Arabian horses, a boat ride in Tripoli & The Four Seasons

Bill was not going to let me leave without a proper send off. We rented a car the night before and headed up North again immediately after a substantial breakfast (the most I had eaten in the morning for over 3 months).

I’d put on a nice outfit – dark straight jeans, flowy white top, red shoes, golden necklace and even red lipstick to match the shoes J Bill approved but asked me to change because I was over dressed for what we were about to do. I had to put comfortable clothes that I didn’t mind getting dirty.

I didn’t want to part with my current outfit but I did pack a change of clothes and we were on our way in our little KIA Picanto.

After some time we met a guy in front of a restaurant and he asked us to follow him up the hill. Soon enough I knew what we were doing. We turned a corner and there it was – a beautiful horse riding base. Bill had remembered me talking about wanting to learn to ride properly and had arranged for to have a lesson. On an Arabian horse.

Coreli, my teacher was a 21-year-old French girl who spoke English fine but had difficulties understanding and asked me to speak slowly. I was on all kitted out a helmet and a whip and I was on top of Ramona (my horse) in no time.

We started out with a walk, then a trot, then a canter. I had trouble getting the horse to go without help from the teacher, and up-down movement when trotting completely destroyed my bum. The suspended position didn’t help either. By the end of the lesson (40mins cut down to 37mins by me) my whole body ached, my legs were shaking and I didn’t have the physical strength any more to control the horse. I’d lost balance and nearly fallen down twice and I didn’t want that to happen again.


I could barely stand on my feet let alone walk when I got off of Ramona. I somehow, very slowly made it up the hill and back to the car. I was drenched with sweat, my face was read and the scorching sun wasn’t helping my well-being. Bill got me a cold water which was a dream come true at that moment. After a while I had recovered sufficiently to leave and continue our journey.

Bill admitted that this had only been a warm up and if I wanted (or could) we could now drive up to the mountains and have a 3-hour trail riding session. As much as I would have loved to, I don’t think my body would have been too happy. My legs were already covered in bruises and going back on a horse to gallop would have been quite dangerous. So we decided to drive to Tripoli (near the Syrian border) and have a boat ride instead.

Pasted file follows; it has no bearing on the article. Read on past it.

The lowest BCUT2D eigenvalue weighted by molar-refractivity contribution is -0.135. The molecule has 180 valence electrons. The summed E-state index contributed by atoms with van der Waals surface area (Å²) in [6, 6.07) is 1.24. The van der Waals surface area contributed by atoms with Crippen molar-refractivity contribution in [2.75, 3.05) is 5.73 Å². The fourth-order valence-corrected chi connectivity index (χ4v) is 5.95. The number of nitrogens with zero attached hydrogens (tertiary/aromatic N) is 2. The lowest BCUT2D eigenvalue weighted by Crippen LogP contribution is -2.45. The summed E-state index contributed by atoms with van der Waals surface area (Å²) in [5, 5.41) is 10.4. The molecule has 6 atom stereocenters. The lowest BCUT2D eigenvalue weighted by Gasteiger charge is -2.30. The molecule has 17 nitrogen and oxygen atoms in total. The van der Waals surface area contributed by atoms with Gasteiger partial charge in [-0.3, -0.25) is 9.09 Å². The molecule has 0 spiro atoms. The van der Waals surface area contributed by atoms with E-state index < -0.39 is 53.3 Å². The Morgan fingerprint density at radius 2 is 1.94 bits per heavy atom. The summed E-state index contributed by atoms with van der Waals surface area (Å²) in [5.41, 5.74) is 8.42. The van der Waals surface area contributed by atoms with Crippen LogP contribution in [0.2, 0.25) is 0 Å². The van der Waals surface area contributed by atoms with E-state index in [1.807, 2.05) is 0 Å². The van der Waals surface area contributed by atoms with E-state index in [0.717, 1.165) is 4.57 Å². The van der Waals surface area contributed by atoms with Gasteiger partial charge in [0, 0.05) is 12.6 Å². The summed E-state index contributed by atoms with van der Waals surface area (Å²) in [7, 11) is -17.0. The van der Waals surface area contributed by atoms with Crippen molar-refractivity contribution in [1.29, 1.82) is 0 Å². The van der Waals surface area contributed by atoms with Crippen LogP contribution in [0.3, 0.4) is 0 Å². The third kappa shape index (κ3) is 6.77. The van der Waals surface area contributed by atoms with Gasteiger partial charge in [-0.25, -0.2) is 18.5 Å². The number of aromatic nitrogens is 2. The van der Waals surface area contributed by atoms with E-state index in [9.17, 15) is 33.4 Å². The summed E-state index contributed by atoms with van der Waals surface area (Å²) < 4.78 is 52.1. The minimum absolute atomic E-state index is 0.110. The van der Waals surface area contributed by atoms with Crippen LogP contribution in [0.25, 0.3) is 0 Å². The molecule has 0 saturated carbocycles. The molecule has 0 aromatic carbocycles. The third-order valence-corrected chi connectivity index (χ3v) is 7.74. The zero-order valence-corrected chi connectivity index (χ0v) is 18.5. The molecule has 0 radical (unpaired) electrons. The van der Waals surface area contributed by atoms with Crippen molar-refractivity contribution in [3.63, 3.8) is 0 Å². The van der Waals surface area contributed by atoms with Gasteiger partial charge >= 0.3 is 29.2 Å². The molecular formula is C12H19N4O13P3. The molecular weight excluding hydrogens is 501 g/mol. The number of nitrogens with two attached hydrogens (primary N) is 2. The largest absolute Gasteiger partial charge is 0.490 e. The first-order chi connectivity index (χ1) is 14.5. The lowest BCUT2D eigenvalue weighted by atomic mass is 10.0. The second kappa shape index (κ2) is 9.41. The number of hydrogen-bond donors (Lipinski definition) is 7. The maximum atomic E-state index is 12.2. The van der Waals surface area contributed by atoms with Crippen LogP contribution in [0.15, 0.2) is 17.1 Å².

The drive up there was lovely – after the cityscape had disappeared (or at least become less city like) we could see the see to our left (sparkling blue) and the dry, arid hills to our right. It finally felt like a real road trip.

We found the port, Bill negotiated the boat ride, we told them we will be back in about an hour and went for lunch. We chose a restaurant that looked OK, I was skeptical about the quality of the food but they surprised me pleasantly. We ordered some grilled fish, a salad and a chicken burger for Bill. We got a lot of other dishes as a bonus (typical Lebanese). It is like order 1, get 3.


The fish was great, fresh, simply grilled. The salad was flavoursome and they gave us a bunch of fresh fruit for free (including my favourite watermelon) for dessert.


Back at the port I was a bit skeptical about the boat ride but I was soon convinced otherwise. The captain was a lovely elderly man (an ex-seaman who’s travelled all over the world), the boat was big and there was just the two of us, the water was still and blue and the sun was setting. Tripoli was in the distance.


We talked to the captain, took photos, enjoyed the randomly dispersed little islands and made plans to visit again, rent a boat, island hop and swim in the shallow turquoise waters. It was perfect.

We then found a lovely café by the sea, ordered ice cream and watched the sun go down in glorious colours. Then we drove back to Beirut and picked up a Chinese dinner on the way.

On Sunday, Bill had yet another surprise for me. He took me to the Four Seasons for breakfast. The hotel itself was splendid, the terrace overlooked the bay, the buffet was to die for (fresh fruit, different kinds of yoghurt, freshly baked breads and pastries, cold meats, cheese, you name it!) and they served bacon! Their tea was possibly better than the one made in England by the English.


The conversation was not light hearted and probably not suited for a sunny breakfast but it was necessary and its effect was positive.

After that, we drove back, I packed, and Bill took me to the airport.


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